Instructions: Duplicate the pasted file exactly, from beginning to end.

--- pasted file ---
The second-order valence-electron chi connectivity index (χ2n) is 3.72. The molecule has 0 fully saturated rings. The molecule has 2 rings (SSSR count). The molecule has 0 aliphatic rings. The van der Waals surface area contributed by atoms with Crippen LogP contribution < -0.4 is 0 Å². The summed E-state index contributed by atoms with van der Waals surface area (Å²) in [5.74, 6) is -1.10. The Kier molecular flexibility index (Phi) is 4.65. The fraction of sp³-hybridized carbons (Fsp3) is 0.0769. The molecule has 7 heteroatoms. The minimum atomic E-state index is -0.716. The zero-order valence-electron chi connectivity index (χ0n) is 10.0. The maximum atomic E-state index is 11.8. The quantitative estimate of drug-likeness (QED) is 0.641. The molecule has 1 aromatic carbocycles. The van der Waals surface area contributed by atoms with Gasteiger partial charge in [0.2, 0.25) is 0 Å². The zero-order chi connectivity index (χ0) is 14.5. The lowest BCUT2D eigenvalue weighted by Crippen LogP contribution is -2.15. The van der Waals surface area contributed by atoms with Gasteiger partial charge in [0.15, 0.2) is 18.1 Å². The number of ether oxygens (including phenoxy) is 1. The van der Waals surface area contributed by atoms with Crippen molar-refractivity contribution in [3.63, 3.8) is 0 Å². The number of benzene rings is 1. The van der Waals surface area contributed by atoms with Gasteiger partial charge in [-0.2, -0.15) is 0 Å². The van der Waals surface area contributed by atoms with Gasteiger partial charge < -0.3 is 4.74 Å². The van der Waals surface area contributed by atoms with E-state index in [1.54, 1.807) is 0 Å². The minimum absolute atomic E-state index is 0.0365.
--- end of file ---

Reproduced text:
The second-order valence-electron chi connectivity index (χ2n) is 3.72. The molecule has 0 fully saturated rings. The molecule has 2 rings (SSSR count). The molecule has 0 aliphatic rings. The van der Waals surface area contributed by atoms with Crippen LogP contribution < -0.4 is 0 Å². The summed E-state index contributed by atoms with van der Waals surface area (Å²) in [5.74, 6) is -1.10. The Kier molecular flexibility index (Phi) is 4.65. The fraction of sp³-hybridized carbons (Fsp3) is 0.0769. The molecule has 7 heteroatoms. The minimum atomic E-state index is -0.716. The zero-order valence-electron chi connectivity index (χ0n) is 10.0. The maximum atomic E-state index is 11.8. The quantitative estimate of drug-likeness (QED) is 0.641. The molecule has 1 aromatic carbocycles. The van der Waals surface area contributed by atoms with Gasteiger partial charge in [0.2, 0.25) is 0 Å². The zero-order chi connectivity index (χ0) is 14.5. The lowest BCUT2D eigenvalue weighted by Crippen LogP contribution is -2.15. The van der Waals surface area contributed by atoms with Gasteiger partial charge in [0.15, 0.2) is 18.1 Å². The number of ether oxygens (including phenoxy) is 1. The van der Waals surface area contributed by atoms with Crippen molar-refractivity contribution in [3.63, 3.8) is 0 Å². The number of benzene rings is 1. The van der Waals surface area contributed by atoms with Gasteiger partial charge in [-0.2, -0.15) is 0 Å². The van der Waals surface area contributed by atoms with Gasteiger partial charge < -0.3 is 4.74 Å². The van der Waals surface area contributed by atoms with E-state index in [1.54, 1.807) is 0 Å². The minimum absolute atomic E-state index is 0.0365.